Growing up as a teenager in today's society is not as easy as it may have been in generations past. Young adults of today's era face many social and environmental issues that plague them with immense stress. For example, violence among youth and, more specifically, school shootings and gang violence strike fear among every adolescent's mind before they face each day at school. And the pressure from peers for using and abusing illegal drugs is as strong as it has ever been. But today, the youth of America are faced with a crisis unique to the modern era; the soaring rate of adolescent AIDS infection.
The Human Immunodeficiency Virus, or HIV, causes the terminal Acquired Immunodeficiency Syndrome. AIDS weakens the body's immune system to a point where any ordinary infection, such as the flu or common cold, can cause death. Originally thought of as a "Gay-Man's" disease when AIDS was first prevalent in this country in the early eighties, AIDS is now recognized as a major crisis across the country among heterosexuals, in addition to the homosexual population of this country (Mays, Albee, & Schneider, 1989). And in recent years, the rate of occurrence of AIDS among America's youth has increased at an almost exponential rate. The statistics are startling. According to the Centers for Disease Control and Prevention, of the estimated 40,000 new HIV infections occurring each year, over twenty-five percent of those infections occur among youth under the age of twenty. In 1986, 53 adolescents were reported with AIDS. One decade later, the number climbed to 403. And just one!.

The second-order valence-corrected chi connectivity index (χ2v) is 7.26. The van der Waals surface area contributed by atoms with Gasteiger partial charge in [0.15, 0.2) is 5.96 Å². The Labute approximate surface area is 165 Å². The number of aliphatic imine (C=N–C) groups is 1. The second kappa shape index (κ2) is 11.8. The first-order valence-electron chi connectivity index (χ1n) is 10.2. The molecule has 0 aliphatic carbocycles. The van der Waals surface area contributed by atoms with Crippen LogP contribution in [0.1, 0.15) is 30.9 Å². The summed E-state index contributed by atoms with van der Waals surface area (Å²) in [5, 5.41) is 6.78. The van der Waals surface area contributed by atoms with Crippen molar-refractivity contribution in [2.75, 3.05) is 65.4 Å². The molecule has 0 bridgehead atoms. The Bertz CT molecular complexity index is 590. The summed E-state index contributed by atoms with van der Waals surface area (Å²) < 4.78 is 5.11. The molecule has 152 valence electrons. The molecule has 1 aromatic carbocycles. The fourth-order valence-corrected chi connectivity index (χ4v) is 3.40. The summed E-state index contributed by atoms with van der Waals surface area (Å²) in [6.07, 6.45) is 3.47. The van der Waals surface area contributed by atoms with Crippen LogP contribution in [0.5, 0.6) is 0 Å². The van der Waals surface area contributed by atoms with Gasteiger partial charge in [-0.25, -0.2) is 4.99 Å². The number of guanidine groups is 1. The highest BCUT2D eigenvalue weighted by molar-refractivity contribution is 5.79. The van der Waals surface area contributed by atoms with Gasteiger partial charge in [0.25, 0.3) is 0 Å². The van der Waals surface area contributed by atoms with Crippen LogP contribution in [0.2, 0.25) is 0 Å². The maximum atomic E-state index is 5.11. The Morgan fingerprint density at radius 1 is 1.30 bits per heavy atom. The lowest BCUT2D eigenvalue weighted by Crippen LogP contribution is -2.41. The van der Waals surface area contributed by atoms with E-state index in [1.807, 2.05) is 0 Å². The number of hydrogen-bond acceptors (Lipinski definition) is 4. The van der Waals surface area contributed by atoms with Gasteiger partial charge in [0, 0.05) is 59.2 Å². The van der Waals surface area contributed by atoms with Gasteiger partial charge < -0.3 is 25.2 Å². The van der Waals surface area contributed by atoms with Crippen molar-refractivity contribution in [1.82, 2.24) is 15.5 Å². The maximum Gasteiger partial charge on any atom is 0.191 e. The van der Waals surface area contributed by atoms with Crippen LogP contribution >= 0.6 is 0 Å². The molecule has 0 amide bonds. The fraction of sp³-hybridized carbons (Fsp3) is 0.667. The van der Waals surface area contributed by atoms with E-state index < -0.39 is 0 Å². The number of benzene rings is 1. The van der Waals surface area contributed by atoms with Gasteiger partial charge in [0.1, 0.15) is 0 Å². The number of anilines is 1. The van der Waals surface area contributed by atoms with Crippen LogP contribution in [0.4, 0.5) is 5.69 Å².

year later, in 1997, the number of total cases of adolescent AIDS in the United States reached 2,953 (Fuentes, 1998). Today, AIDS is recognized as the fifth most common cause of death among people ranging from ages 14-24 years (A Decade of Denial: Teens and AIDS in America, 1992).
One obvious negative physiological consequence of an AIDS patient is that he or she is going to die.